Wednesday, December 31, 2008

DIAMONDS, DIAMONDS & MORE DIAMONDS


Gem diamonds from Kelsey Lake Colorado.
I love searching for diamonds. My first experience in diamond hunting occurred a few decades back when I mapped the Wyoming State Line kimberlite district. I  later mapped the Iron Mountain and Sheep Rock kimberlite districts and also the Leucite Hills lamproite field. In when I had time, I  explored for diamonds for some US companies, an Australian company and some Canadian companies. 

I searched for kimberlite, lamproite and lamprophrye in California, Kansas, Montana & Wyoming & identified several hundred cryptovolcanic structures within & surrounding the State Line in Colorado and Wyoming that are likely diamond deposits (these remain unexplored). A few  include Indian Guide, Twin Mountain, Happy Jack & others. I expanded my research & found cyptovolcanic structures in Canada & even in the Kimberley region of South Africa. I found a major district of 50+ anomalies sitting along the interstate in the US!


The diamond deposits south of Laramie are in kimberlite & placers. The kimberlites are deeply eroded & spilled millions of diamonds into the surrounding streams, but no one ever systematically looked for diamond in the creeks (even so, diamonds were accidentally recovered in Rabbit Creek along with a 5 carat diamond, and hundreds were recovered in George Creek, and several including a 6.2 carat diamond were recovered in Fish Creek, but the rest of the streams are UNPROSPECTED!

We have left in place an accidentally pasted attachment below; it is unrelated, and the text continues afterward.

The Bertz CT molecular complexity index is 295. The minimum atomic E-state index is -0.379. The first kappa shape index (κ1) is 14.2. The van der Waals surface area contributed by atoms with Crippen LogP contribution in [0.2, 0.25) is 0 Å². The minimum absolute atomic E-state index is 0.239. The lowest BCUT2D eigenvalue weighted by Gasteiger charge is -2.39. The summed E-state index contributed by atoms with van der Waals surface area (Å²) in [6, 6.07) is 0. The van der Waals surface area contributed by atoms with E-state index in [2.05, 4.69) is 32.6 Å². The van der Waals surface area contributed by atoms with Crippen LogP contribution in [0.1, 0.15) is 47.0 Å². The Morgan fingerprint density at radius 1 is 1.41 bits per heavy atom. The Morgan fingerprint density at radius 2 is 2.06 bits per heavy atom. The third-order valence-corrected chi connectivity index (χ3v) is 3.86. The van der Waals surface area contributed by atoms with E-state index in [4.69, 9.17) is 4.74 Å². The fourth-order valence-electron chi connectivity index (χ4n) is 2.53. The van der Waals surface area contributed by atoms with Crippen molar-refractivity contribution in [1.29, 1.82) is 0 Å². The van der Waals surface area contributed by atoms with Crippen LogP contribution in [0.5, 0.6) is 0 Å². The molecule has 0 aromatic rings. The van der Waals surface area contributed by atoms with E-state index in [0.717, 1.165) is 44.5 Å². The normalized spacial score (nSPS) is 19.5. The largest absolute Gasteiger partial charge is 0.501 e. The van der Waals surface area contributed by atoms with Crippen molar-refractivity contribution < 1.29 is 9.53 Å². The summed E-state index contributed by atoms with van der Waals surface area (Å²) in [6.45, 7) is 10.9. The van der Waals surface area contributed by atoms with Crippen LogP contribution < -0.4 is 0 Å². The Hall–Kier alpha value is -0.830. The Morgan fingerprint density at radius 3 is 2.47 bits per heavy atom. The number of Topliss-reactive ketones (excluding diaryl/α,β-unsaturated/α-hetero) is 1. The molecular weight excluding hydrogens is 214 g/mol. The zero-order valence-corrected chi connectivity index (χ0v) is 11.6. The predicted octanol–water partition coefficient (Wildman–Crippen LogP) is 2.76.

Kimberlite is a ultrabasic, potassic igneous rock that erupts along fractures from 90 to 120 mi depths. They typically occur in very old cratons & cratonized rocks (basically ancient continental cores that consist of >1.5 billion year old granite, gneiss & schist). The magma, under pressure rises rapidly from the mantle because of the great depth & because of considerable water vapor & carbon dioxide under pressure. Some suggest gaseous emplacement velocities of kimberlite are on the order of Mach 3. The eruption is relatively cool: CO2 gas expands cooling the magma such that emplacement temperatures of 32 degree F are not uncommon. This collection of unusual characteristics results in small, circular maar-like volcanoes (without cones) & dikes that are structurally controlled.


Gem diamond with excellent characteristic trigons on surface
Things to keep in mind: kimberlite will serpentinize because of water vapor, this produces a relatively soft rock that erodes faster than surrounding country rocks & usually results in a depression with different vegetation than the surrounding rocks. These depressions may contain shallow ponds. They are structurally-controlled such that >one anomaly is often found in a line. Because of calcium carbonate in kimberlite, carbonate will leach out into the pond staining the soil white. Keep in mind that salts are not all that uncommon in basins where lots of young sedimentary rocks occur with considerable carbonate. But in the craton basement (i.e., mountain ranges of Wyoming) there is no known source for carbonate, so if you spot a structurally-controlled lake surrounded by salt in old Precambrian rock, you might want to find out why? And if you find one, typically, with effort, you will find others along the same structure.